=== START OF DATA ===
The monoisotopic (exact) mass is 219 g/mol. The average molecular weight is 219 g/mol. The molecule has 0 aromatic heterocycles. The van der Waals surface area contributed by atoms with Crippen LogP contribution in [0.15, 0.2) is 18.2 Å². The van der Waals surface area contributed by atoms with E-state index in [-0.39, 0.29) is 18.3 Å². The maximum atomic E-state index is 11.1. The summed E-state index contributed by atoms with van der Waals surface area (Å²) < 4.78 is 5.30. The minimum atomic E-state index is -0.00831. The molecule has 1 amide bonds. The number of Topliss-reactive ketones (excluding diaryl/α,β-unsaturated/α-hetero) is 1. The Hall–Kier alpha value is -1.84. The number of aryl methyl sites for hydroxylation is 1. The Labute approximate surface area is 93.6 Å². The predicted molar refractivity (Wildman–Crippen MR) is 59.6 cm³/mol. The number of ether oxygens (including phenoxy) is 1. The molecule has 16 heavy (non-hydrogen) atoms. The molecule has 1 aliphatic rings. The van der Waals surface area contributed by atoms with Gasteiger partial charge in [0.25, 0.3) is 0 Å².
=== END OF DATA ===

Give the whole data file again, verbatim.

The monoisotopic (exact) mass is 219 g/mol. The average molecular weight is 219 g/mol. The molecule has 0 aromatic heterocycles. The van der Waals surface area contributed by atoms with Crippen LogP contribution in [0.15, 0.2) is 18.2 Å². The van der Waals surface area contributed by atoms with E-state index in [-0.39, 0.29) is 18.3 Å². The maximum atomic E-state index is 11.1. The summed E-state index contributed by atoms with van der Waals surface area (Å²) < 4.78 is 5.30. The minimum atomic E-state index is -0.00831. The molecule has 1 amide bonds. The number of Topliss-reactive ketones (excluding diaryl/α,β-unsaturated/α-hetero) is 1. The Hall–Kier alpha value is -1.84. The number of aryl methyl sites for hydroxylation is 1. The Labute approximate surface area is 93.6 Å². The predicted molar refractivity (Wildman–Crippen MR) is 59.6 cm³/mol. The number of ether oxygens (including phenoxy) is 1. The molecule has 16 heavy (non-hydrogen) atoms. The molecule has 1 aliphatic rings. The van der Waals surface area contributed by atoms with Gasteiger partial charge in [0.25, 0.3) is 0 Å².